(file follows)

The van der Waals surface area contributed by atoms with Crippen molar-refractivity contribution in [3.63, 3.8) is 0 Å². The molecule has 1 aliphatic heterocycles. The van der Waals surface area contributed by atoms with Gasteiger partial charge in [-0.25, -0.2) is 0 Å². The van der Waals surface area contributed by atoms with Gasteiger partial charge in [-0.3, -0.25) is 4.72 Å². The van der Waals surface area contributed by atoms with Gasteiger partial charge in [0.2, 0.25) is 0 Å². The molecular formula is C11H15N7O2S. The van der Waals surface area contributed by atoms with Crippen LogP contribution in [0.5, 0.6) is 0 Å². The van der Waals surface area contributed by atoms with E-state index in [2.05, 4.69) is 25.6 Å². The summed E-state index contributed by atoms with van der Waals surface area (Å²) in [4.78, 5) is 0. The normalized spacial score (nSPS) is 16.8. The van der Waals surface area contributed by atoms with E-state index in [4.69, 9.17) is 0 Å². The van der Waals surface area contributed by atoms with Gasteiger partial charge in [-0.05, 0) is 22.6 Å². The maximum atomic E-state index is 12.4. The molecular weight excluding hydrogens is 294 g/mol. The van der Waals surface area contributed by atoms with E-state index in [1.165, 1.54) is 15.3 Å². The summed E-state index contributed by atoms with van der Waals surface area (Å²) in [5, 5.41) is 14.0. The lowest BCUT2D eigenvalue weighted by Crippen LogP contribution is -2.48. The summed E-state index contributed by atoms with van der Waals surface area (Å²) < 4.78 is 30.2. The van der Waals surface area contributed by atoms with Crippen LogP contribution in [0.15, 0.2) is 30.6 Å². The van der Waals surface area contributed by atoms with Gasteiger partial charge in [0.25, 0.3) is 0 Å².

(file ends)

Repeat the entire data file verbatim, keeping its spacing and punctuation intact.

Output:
The van der Waals surface area contributed by atoms with Crippen molar-refractivity contribution in [3.63, 3.8) is 0 Å². The molecule has 1 aliphatic heterocycles. The van der Waals surface area contributed by atoms with Gasteiger partial charge in [-0.25, -0.2) is 0 Å². The van der Waals surface area contributed by atoms with Gasteiger partial charge in [-0.3, -0.25) is 4.72 Å². The van der Waals surface area contributed by atoms with Gasteiger partial charge in [0.2, 0.25) is 0 Å². The molecular formula is C11H15N7O2S. The van der Waals surface area contributed by atoms with Crippen LogP contribution in [0.5, 0.6) is 0 Å². The van der Waals surface area contributed by atoms with E-state index in [2.05, 4.69) is 25.6 Å². The summed E-state index contributed by atoms with van der Waals surface area (Å²) in [4.78, 5) is 0. The normalized spacial score (nSPS) is 16.8. The van der Waals surface area contributed by atoms with E-state index in [4.69, 9.17) is 0 Å². The van der Waals surface area contributed by atoms with Gasteiger partial charge in [-0.05, 0) is 22.6 Å². The maximum atomic E-state index is 12.4. The molecular weight excluding hydrogens is 294 g/mol. The van der Waals surface area contributed by atoms with E-state index in [1.165, 1.54) is 15.3 Å². The summed E-state index contributed by atoms with van der Waals surface area (Å²) in [5, 5.41) is 14.0. The lowest BCUT2D eigenvalue weighted by Crippen LogP contribution is -2.48. The summed E-state index contributed by atoms with van der Waals surface area (Å²) < 4.78 is 30.2. The van der Waals surface area contributed by atoms with Crippen LogP contribution in [0.15, 0.2) is 30.6 Å². The van der Waals surface area contributed by atoms with Gasteiger partial charge in [0.25, 0.3) is 0 Å².